What Is a Bordereau?
A bordereau is a report prepared by an insurance company for a reinsurance company detailing either the assets that are covered in part by the reinsurance firm or the actual claims that have been made for damage to property protected by a contract between the two companies.
In the language of the insurance industry, the bordereau is prepared by the cedant, the company that has contractually ceded a portion of its business responsibilities to another party, the reinsurer.
- A bordereau is a report from an insurance company to its reinsurer listing either the assets covered or the actual claims paid.
- The report is compiled and sent periodically to keep the reinsurer informed about its potential liabilities or its expected premiums.
- The bordereau is a detailed document that is often replaced with a summary.
The contents of the bordereau report depend on whether it is outlining actual losses or premiums to be paid. A bordereau report is periodically provided by the reinsured party but is less commonly provided than a summary report.
Understanding the Bordereau
An insurance company will use a bordereau to provide detailed information on the different risks that a reinsurer has accepted.
The purpose of reinsurance is to alleviate some of the risks associated with insuring assets of very high value.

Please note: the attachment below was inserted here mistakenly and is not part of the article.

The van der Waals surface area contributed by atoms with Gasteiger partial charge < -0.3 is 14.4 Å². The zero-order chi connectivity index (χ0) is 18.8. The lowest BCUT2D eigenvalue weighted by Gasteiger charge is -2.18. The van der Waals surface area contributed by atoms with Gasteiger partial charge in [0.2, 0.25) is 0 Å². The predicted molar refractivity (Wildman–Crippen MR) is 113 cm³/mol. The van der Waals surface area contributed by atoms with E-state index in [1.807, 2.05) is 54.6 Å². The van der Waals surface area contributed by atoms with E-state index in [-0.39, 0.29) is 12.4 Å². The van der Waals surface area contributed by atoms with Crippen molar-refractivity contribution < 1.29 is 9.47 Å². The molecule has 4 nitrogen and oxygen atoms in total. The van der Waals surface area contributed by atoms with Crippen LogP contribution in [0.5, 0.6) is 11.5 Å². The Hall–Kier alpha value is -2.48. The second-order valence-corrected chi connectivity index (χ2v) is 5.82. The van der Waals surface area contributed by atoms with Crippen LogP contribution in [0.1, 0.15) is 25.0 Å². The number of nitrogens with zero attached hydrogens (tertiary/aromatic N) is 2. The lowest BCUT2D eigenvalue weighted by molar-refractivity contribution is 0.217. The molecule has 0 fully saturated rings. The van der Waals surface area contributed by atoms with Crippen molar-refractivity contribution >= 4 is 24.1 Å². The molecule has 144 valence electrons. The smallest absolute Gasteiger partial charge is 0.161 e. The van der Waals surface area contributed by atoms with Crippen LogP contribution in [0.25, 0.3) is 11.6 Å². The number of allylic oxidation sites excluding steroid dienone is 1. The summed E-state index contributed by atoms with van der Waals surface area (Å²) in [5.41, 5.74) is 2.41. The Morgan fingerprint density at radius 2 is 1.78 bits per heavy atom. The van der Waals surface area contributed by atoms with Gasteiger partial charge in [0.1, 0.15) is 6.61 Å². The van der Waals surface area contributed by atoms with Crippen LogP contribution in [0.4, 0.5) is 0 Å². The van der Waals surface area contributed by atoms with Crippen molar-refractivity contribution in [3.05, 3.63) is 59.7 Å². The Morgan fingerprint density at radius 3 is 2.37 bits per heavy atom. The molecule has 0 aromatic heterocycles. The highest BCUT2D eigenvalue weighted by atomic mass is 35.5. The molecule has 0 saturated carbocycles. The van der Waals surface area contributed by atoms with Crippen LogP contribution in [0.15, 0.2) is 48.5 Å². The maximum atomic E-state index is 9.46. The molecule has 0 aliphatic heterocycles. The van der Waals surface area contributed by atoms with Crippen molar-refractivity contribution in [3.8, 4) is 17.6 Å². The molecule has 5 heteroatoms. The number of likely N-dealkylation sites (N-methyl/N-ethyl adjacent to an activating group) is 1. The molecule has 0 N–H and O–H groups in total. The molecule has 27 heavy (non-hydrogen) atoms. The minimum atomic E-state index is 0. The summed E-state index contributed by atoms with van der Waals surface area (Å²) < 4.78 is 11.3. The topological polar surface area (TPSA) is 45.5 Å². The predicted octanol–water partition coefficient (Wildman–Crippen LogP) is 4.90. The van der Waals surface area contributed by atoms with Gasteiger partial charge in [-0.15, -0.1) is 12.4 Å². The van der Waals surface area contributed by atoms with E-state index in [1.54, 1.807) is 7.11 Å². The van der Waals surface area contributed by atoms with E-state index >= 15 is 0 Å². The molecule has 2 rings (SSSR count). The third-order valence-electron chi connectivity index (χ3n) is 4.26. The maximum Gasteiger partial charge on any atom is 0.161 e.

An insurance company uses reinsurers to reduce its risk exposure in exchange for a portion of the premiums it charges. The bordereau is needed because the insurer is still the party that is best situated to know the details of the individual insurance contracts involved and their associated risks.
Providing this documentation is often a requirement laid out in the reinsurance treaty. The bordereau comes in two varieties:
- A premium bordereau lists all of the items that are protected under the reinsurance contract, including the contact information of the insured, the amount of the risk, the time period of reinsurance coverage, and the critical dates associated with the primary insurance.
- A loss bordereau provides details on any losses and claims that have been made, and what amount the reinsurer has paid out during this time period.
The format of the report varies depending on the needs of the reinsurer and of the reinsured. The report has traditionally been provided on paper but is now more often sent in electronic form.
How the Bordereau Is Used
The reinsurer uses the information found in the premium bordereau to determine the amount of premiums that will be ceded, which allows it to book this revenue. The reinsurer can then audit this information to determine which types of risks are the most profitable to reinsure. If the amount of detail in the bordereau is excessive, the reinsured party also will provide a summary of the positions in an aggregate format.
Not every reinsurance contract requires premium bordereau reporting. A contractual clause may require only summary accounting information rather than the risk detail typically found in bordereau reporting.
The word bordereau comes from the middle French word bordrel and the old French word bort. Both mean border, edge, or margin.
Bordereau is one of many terms borrowed from the art world that are used in the reinsurance industry. Such terms are used in many professions to set apart insiders from others.